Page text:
Commercial real estate properties have great potential to generate significant returns for investors. However, different types of commercial real estate, or ‘real estate assets,’ have their own unique sets of risks and benefits. This article will review the retail asset class, which covers various properties, ranging from small stand-alone banks and restaurants to regional shopping malls and power centers. Regardless of the size and type of retail property, below are some considerations and tips to consider when evaluating your next retail investment.

Types of Uses Matter More than Ever

Over the last five years, the growth of e-commerce has forced the retail industry to evolve significantly. Retail investor circles often suggest investing in ‘internet and Amazon-resistant uses,’ or operations that provide in-person experiences, such as restaurants and nail salons. Due to the COVID-19 pandemic, it is recommended to invest in essential uses, delivery services, or drive-thru restaurants. While the long-term effects of the pandemic on the retail industry are uncertain, it’s critical that investors closely monitor tenant mixes and uses to develop a better understanding of potential future vulnerabilities.

TIP: If you are evaluating an investment and are concerned about the financial stability or viability of the tenants, underwriting a higher vacancy level or reserving more capital is recommended. This important step will hedge against the future costs of re-tenanting the space.

Be Aware of Significant Lease Provisions

When it comes to retail leases, the ‘devil’ can truly be in the details. Retail leases can have provisions, such as co-tenancy and exclusive use clauses that can materially impact your underwriting. Under a co-tenancy clause, a tenant may have the ability to exercise specific remedies if the property’s occupancy drops below a certain percentage or if an anchor tenant is no longer operating at the center. These remedies could include giving them the right to terminate their lease or pay a reduced rent. As an example of an exclusive use clause, a pizza restaurant within a shopping mall may have the sole right to offer pizza. The investor could then be prohibited from leasing any additional space to prospective tenants that offer pizza, even if it’s an ancillary part of their menu. This exclusive clause example could create significant issues and hinder an investor’s ability to lease vacant spaces, potentially impacting underwritten lease-up assumptions.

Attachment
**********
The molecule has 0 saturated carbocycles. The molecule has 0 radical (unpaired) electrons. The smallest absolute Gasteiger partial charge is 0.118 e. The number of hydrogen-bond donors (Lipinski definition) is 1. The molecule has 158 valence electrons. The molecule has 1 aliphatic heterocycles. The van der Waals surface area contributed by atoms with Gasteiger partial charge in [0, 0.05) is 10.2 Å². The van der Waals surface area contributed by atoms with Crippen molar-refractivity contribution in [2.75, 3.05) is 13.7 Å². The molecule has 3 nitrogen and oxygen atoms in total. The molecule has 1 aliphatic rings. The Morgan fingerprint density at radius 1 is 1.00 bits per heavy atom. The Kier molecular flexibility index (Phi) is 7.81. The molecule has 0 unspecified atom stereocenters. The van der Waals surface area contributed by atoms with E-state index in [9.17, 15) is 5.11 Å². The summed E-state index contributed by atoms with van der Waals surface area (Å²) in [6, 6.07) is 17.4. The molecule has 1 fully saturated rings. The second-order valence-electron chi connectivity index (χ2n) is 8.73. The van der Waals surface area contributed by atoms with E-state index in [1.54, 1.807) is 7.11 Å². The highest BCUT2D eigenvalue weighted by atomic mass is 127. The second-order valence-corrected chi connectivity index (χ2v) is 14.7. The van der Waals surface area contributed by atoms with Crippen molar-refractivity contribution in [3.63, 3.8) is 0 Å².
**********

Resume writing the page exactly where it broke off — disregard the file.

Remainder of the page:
TIP: Always inquire about any key lease provisions, especially if they are not clearly defined in the offering materials. At the appropriate time, you should review all leases thoroughly.

Landlord vs. Tenant Obligations

One advantage of investing in retail properties is that tenants are typically responsible for their leased premises, and the landlord handles everything outside of the tenant’s walls, typically including the roof and structure. However, this can vary from property to property and even lease to lease within the same property. For example, you may be evaluating a shopping center where one tenant is responsible for all of the repairs and maintenance within their premises, including the HVAC units. You may then find that

the tenant next door has the same responsibilities except that the landlord is responsible for the HVAC units. Depending on the number of units, size, and condition, that additional landlord responsibility could result in thousands of dollars in extra repairs and maintenance expenses added to your underwriting.

TIP: Do not assume the responsibilities of the landlord and tenant. Make sure you clearly understand what each party is responsible for and underwrite accordingly.

Pay attention to Reimbursements

Most retail leases follow what is called a Triple-Net (or NNN) lease structure. In this structure, the tenant pays a base rent amount and their pro-rata share of the property’s real estate taxes, insurance, and common area maintenance, commonly referred to as “Additional Rent.” Sometimes prospective purchasers are led to believe the tenants are all under NNN lease structures, and they reimburse for all expenses only to discover later that some tenants have reimbursement exclusions, limitations, and caps specified in their lease. For example, a prospective tenant who occupies 20% of a shopping center has lease language stating that they will reimburse for all expenses, excluding property management. If the annual property management fee is $50,000, that could result in $10,000 of expense reimbursements the landlord will not recover. If you are unaware of this and do not underwrite accordingly, this could have a meaningful impact on your cash flow assumptions.

TIP: In the Seller’s offering materials, the type of lease structure is usually provided. It is vital to ask about any expense exclusions, limitations, or caps. You may also want to ask the Seller for any recent tenant invoices, with backup, showing their additional rent. This will allow you to verify that reimbursements are being billed following the lease and offering materials.

If you are considering investing in retail property, please get in touch with us. The Innovative CPA Group provides services, solutions, and guidance based on our real-world experience in the commercial real estate industry.